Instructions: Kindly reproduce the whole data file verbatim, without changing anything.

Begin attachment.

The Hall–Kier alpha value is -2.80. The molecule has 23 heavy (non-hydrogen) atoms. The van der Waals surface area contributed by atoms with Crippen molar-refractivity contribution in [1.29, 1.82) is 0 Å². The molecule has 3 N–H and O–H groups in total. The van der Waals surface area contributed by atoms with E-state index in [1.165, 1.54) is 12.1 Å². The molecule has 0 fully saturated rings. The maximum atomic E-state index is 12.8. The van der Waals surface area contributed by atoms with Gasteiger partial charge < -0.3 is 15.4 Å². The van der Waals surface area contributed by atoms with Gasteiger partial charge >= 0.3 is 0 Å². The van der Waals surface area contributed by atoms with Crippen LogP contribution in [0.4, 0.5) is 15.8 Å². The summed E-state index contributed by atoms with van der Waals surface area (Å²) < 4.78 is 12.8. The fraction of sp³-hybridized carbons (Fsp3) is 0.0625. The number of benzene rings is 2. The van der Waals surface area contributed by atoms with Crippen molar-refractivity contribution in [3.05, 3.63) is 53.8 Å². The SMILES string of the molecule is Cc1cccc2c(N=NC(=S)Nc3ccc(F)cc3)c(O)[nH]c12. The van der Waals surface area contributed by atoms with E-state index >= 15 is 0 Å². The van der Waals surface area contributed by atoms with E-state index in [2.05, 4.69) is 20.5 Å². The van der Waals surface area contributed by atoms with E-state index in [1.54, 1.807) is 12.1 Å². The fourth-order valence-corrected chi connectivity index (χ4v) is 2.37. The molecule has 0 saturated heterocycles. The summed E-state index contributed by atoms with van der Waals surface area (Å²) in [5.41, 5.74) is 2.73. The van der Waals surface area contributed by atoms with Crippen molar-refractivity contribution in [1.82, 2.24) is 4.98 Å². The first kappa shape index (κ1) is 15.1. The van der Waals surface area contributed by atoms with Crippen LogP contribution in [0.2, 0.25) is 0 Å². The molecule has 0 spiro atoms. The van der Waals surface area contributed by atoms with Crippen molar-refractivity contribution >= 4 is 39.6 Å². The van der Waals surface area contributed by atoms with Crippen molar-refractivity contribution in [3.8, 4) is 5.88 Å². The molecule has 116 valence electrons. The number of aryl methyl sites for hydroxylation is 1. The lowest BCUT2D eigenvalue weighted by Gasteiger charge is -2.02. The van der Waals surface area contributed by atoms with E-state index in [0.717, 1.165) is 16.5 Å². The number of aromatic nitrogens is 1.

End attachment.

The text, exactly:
The Hall–Kier alpha value is -2.80. The molecule has 23 heavy (non-hydrogen) atoms. The van der Waals surface area contributed by atoms with Crippen molar-refractivity contribution in [1.29, 1.82) is 0 Å². The molecule has 3 N–H and O–H groups in total. The van der Waals surface area contributed by atoms with E-state index in [1.165, 1.54) is 12.1 Å². The molecule has 0 fully saturated rings. The maximum atomic E-state index is 12.8. The van der Waals surface area contributed by atoms with Gasteiger partial charge < -0.3 is 15.4 Å². The van der Waals surface area contributed by atoms with Gasteiger partial charge >= 0.3 is 0 Å². The van der Waals surface area contributed by atoms with Crippen LogP contribution in [0.4, 0.5) is 15.8 Å². The summed E-state index contributed by atoms with van der Waals surface area (Å²) < 4.78 is 12.8. The fraction of sp³-hybridized carbons (Fsp3) is 0.0625. The number of benzene rings is 2. The van der Waals surface area contributed by atoms with Crippen molar-refractivity contribution in [3.05, 3.63) is 53.8 Å². The SMILES string of the molecule is Cc1cccc2c(N=NC(=S)Nc3ccc(F)cc3)c(O)[nH]c12. The van der Waals surface area contributed by atoms with E-state index >= 15 is 0 Å². The van der Waals surface area contributed by atoms with E-state index in [2.05, 4.69) is 20.5 Å². The van der Waals surface area contributed by atoms with E-state index in [1.54, 1.807) is 12.1 Å². The fourth-order valence-corrected chi connectivity index (χ4v) is 2.37. The molecule has 0 saturated heterocycles. The summed E-state index contributed by atoms with van der Waals surface area (Å²) in [5.41, 5.74) is 2.73. The van der Waals surface area contributed by atoms with Crippen molar-refractivity contribution in [1.82, 2.24) is 4.98 Å². The first kappa shape index (κ1) is 15.1. The van der Waals surface area contributed by atoms with Crippen LogP contribution in [0.2, 0.25) is 0 Å². The molecule has 0 spiro atoms. The van der Waals surface area contributed by atoms with Crippen molar-refractivity contribution >= 4 is 39.6 Å². The van der Waals surface area contributed by atoms with Crippen molar-refractivity contribution in [3.8, 4) is 5.88 Å². The molecule has 116 valence electrons. The number of aryl methyl sites for hydroxylation is 1. The lowest BCUT2D eigenvalue weighted by Gasteiger charge is -2.02. The van der Waals surface area contributed by atoms with E-state index in [0.717, 1.165) is 16.5 Å². The number of aromatic nitrogens is 1.